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The Compliance function of the Committees of Advertising Practice (CAP), which is part of the Advertising Standards Authority (ASA) regulatory system, has today [Thur 17 Jan 2019] issued an Enforcement Notice on Misleading ‘Faux Fur’ Claims in Clothes and Accessories which is applicable to all relevant advertisers in the UK across all media, including online and social media.


This action has been informed by ASA rulings, which have banned ads for advertising products that contain real fur as ‘faux fur’ (fake fur).  The ban applies across the market.


The Enforcement Notice requires companies to take immediate action to ensure their advertising complies.  If the CAP Compliance function continues to see problems in this area after 11 February 2019, it will sanction the companies involved.  Where advertisers are unwilling to comply, these sanctions may ultimately include referral to the ASA system’s legal backstop for misleading advertising; Trading Standards.


Companies fulfilling customer orders on retail sites are advised to take a stricter approach to checking the supply chain and the accuracy of claims relating to ‘faux fur’ before putting the products on sale.  The Enforcement Notice provides guidance on how to tell the difference between animal fur and faux fur and how to prevent misleading claims.  For example:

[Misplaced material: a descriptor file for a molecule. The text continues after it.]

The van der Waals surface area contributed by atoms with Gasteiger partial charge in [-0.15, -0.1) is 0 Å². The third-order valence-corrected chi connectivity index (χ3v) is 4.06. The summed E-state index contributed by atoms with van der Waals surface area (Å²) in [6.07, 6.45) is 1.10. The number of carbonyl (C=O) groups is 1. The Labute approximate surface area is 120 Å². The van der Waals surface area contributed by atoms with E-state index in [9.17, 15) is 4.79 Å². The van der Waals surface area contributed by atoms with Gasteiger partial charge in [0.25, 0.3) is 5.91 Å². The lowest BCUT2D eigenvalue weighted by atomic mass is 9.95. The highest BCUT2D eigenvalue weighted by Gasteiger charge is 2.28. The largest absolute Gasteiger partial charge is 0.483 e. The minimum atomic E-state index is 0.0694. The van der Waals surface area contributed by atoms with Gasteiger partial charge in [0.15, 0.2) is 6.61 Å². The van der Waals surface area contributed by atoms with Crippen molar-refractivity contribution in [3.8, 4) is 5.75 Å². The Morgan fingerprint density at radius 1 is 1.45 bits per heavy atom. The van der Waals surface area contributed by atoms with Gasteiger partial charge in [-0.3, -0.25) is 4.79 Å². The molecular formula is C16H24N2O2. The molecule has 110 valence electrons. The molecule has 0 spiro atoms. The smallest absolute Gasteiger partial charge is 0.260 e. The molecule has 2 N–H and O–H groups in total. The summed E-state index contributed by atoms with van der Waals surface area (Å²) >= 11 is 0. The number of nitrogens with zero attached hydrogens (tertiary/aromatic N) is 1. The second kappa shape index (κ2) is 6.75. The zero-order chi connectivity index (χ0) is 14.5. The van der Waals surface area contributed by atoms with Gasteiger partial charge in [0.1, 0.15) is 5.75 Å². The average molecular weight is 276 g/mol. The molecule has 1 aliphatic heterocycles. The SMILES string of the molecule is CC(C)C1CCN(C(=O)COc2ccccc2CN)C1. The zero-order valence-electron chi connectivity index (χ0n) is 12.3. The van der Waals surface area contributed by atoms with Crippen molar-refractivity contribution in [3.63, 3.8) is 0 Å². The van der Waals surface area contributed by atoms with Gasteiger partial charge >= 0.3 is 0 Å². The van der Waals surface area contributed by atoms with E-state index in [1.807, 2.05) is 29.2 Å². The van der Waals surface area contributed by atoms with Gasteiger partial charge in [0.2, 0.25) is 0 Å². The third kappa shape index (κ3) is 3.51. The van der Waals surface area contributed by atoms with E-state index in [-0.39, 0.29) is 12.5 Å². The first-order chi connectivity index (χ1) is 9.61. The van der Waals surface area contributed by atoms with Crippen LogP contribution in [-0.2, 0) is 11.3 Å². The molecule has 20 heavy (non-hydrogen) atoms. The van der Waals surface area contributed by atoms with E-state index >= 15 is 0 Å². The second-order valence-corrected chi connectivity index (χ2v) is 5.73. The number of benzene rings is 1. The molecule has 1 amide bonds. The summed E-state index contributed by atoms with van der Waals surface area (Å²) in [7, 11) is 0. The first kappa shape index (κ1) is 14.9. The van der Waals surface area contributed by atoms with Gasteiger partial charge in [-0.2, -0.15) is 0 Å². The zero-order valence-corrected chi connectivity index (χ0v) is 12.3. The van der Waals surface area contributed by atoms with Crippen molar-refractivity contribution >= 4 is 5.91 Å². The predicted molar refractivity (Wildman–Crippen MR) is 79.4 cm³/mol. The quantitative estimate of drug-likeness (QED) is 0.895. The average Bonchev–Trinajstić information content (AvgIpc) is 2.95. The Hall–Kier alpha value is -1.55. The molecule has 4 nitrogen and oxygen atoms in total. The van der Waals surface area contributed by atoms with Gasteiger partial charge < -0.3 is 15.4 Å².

·         Don’t assume that the low cost of the product from a supplier is a good indicator that the product does not contain animal fur.  Current market conditions means that animal fur is not necessarily more expensive than faux fur.

·         Test the faux fur products yourself before putting them on sale – if they are repeat orders, make sure to test a sample from each batch.

·         Laboratory testing is the best method to differentiate between real and faux fur but if this is not feasible, there’s a three-step approach that may help:

1.    Check the base of the fur – the base of faux fur will have a mesh or threaded fabric from where the “hairs” emerge; animal fur will have a base of leather or skin.

2.    Check the tips of the hair – if it tapers as opposed to being blunt, it’s likely to be real fur, although sometimes animal fur has been sheared or cut to a uniform length.

3.    The burn test – cut off some of the fur and burn it safely.  Real fur singes and smells like burnt human hair while faux fur melts and smells like burnt plastic.

·         Don’t use suppliers that make repeated mistakes in supplying real fur instead of the claimed ‘faux fur’ products.


CAP is aware that it is more difficult for online marketplaces to examine all the products sold on the platform.  While primary responsibility lies with the sellers themselves, platforms also have a responsibility to ensure products sold on their platforms do not misleadingly present real fur as faux fur.  Platforms should work with marketplace sellers to educate them on how to tell real fur from faux fur.

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